(20) Guatemala must establish an appropriate mechanism to ensure that other members of the community of Río Negro may subsequently be considered victims of any of the human rights violations declared in the judgment, and receive individual and collective reparations such as those ordered in the judgment;

(21) Guatemala must, within one year of notification of the judgment, provide the Court with a report on the measures adopted to comply with it;

(22) the Court will monitor full compliance with the judgment, in exercise of its attributes and in compliance with its obligations under the Convention, and will consider the case concluded when Guatemala has complied fully with all its terms.

[Adapted from INTERIGHTS summary, with permission]

"The Court establishes that Guatemala must implement,.... following consultation with the victims or their representatives, and irrespective of the other public works included in the national budget for the Pacux settlement or for the region where it is located, the following measures: (a) the improvement of the Pacux health center by the provision of permanent human resources qualified to provide physical, psychological and dental health care, medicines and equipped ambulances; (b) the design and implementation of food security and nutrition programs, ....... The State must implement this program within five years of notification of this Judgment." Para. 284.

"Therefore, in order to contribute to the reparation of this harm, the Court orders that the State provide, free of charge and immediately, to the victims who so wish, and following their informed consent, medical and psychological treatment for as long as necessary, including the supply of medicines, also free of charge. The medical and psychological treatment must be provided by State institutions and personnel. Based on the representatives’ request, this medical and psychological care may be provided by the healers of the Maya Achí community, in keeping with their own health practices and using traditional medicines; accordingly, the State must reach an agreement with the representatives on the way in which this reparation will be executed." Para 289.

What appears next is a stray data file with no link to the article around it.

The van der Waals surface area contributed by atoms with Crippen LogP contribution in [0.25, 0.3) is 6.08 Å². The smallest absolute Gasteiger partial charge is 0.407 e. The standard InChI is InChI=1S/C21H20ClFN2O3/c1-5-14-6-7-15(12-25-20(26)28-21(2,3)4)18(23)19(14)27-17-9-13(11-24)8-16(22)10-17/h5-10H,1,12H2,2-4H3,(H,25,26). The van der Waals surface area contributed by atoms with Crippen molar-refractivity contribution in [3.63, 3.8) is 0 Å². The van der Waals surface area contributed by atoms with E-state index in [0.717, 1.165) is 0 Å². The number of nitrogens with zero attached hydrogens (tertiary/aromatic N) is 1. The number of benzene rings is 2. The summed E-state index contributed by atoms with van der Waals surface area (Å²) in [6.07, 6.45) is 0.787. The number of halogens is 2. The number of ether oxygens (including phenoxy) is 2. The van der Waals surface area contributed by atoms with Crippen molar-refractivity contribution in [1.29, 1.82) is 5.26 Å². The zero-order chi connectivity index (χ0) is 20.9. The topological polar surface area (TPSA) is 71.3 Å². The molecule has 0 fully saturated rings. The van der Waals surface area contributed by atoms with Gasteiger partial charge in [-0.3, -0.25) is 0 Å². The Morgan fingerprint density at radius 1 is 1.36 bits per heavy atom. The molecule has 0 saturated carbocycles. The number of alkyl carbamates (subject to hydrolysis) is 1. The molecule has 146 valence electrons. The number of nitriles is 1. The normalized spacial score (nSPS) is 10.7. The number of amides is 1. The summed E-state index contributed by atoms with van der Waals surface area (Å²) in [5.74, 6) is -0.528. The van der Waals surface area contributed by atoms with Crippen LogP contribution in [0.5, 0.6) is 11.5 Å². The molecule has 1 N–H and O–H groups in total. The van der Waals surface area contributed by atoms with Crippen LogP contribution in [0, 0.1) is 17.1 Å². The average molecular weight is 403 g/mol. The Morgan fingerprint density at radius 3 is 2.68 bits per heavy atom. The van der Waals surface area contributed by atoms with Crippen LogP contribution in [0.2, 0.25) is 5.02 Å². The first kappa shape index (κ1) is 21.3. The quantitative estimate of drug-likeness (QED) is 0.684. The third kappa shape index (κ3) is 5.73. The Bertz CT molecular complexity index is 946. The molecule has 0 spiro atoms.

"The judges and organs related to the administration of justice at all levels are obliged to monitor ex officio that domestic law is in accordance with the human rights treaties to which the State is a Party, evidently within the framework of their respective competences and the corresponding procedural regulations. In this task, the judges and organs related to the administration of justice, such as the Public Prosecution Service, must take into account not only the American Convention and other inter-American instruments, but also the interpretation of them made by the Inter-American Court." Para. 262.